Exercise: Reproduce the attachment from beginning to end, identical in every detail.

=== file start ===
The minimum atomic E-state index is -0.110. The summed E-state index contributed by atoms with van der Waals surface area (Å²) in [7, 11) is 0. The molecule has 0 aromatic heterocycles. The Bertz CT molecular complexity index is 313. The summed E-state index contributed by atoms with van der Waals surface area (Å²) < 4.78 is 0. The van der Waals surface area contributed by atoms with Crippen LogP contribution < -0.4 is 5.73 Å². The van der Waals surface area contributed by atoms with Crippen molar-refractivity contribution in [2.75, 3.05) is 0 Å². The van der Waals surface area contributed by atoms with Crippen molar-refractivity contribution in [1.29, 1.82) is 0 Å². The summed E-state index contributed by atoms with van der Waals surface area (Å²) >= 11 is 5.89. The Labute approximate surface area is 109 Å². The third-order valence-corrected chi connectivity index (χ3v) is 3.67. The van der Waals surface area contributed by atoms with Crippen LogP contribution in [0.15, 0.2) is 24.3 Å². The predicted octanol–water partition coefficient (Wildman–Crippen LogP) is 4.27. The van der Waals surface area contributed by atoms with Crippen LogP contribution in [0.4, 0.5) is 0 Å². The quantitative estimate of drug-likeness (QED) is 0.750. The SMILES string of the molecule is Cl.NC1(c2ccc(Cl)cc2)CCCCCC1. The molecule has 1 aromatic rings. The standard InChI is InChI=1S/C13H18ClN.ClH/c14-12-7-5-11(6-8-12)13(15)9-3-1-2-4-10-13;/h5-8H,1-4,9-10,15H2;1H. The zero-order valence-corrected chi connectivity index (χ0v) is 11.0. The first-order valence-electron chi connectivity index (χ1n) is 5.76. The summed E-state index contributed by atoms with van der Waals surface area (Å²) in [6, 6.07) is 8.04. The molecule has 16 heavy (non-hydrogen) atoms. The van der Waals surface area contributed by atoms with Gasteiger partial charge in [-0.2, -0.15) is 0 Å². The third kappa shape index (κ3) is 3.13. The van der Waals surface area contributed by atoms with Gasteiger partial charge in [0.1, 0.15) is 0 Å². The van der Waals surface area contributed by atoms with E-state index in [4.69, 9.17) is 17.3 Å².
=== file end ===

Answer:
The minimum atomic E-state index is -0.110. The summed E-state index contributed by atoms with van der Waals surface area (Å²) in [7, 11) is 0. The molecule has 0 aromatic heterocycles. The Bertz CT molecular complexity index is 313. The summed E-state index contributed by atoms with van der Waals surface area (Å²) < 4.78 is 0. The van der Waals surface area contributed by atoms with Crippen LogP contribution < -0.4 is 5.73 Å². The van der Waals surface area contributed by atoms with Crippen molar-refractivity contribution in [2.75, 3.05) is 0 Å². The van der Waals surface area contributed by atoms with Crippen molar-refractivity contribution in [1.29, 1.82) is 0 Å². The summed E-state index contributed by atoms with van der Waals surface area (Å²) >= 11 is 5.89. The Labute approximate surface area is 109 Å². The third-order valence-corrected chi connectivity index (χ3v) is 3.67. The van der Waals surface area contributed by atoms with Crippen LogP contribution in [0.15, 0.2) is 24.3 Å². The predicted octanol–water partition coefficient (Wildman–Crippen LogP) is 4.27. The van der Waals surface area contributed by atoms with Crippen LogP contribution in [0.4, 0.5) is 0 Å². The quantitative estimate of drug-likeness (QED) is 0.750. The SMILES string of the molecule is Cl.NC1(c2ccc(Cl)cc2)CCCCCC1. The molecule has 1 aromatic rings. The standard InChI is InChI=1S/C13H18ClN.ClH/c14-12-7-5-11(6-8-12)13(15)9-3-1-2-4-10-13;/h5-8H,1-4,9-10,15H2;1H. The zero-order valence-corrected chi connectivity index (χ0v) is 11.0. The first-order valence-electron chi connectivity index (χ1n) is 5.76. The summed E-state index contributed by atoms with van der Waals surface area (Å²) in [6, 6.07) is 8.04. The molecule has 16 heavy (non-hydrogen) atoms. The van der Waals surface area contributed by atoms with Gasteiger partial charge in [-0.2, -0.15) is 0 Å². The third kappa shape index (κ3) is 3.13. The van der Waals surface area contributed by atoms with Gasteiger partial charge in [0.1, 0.15) is 0 Å². The van der Waals surface area contributed by atoms with E-state index in [4.69, 9.17) is 17.3 Å².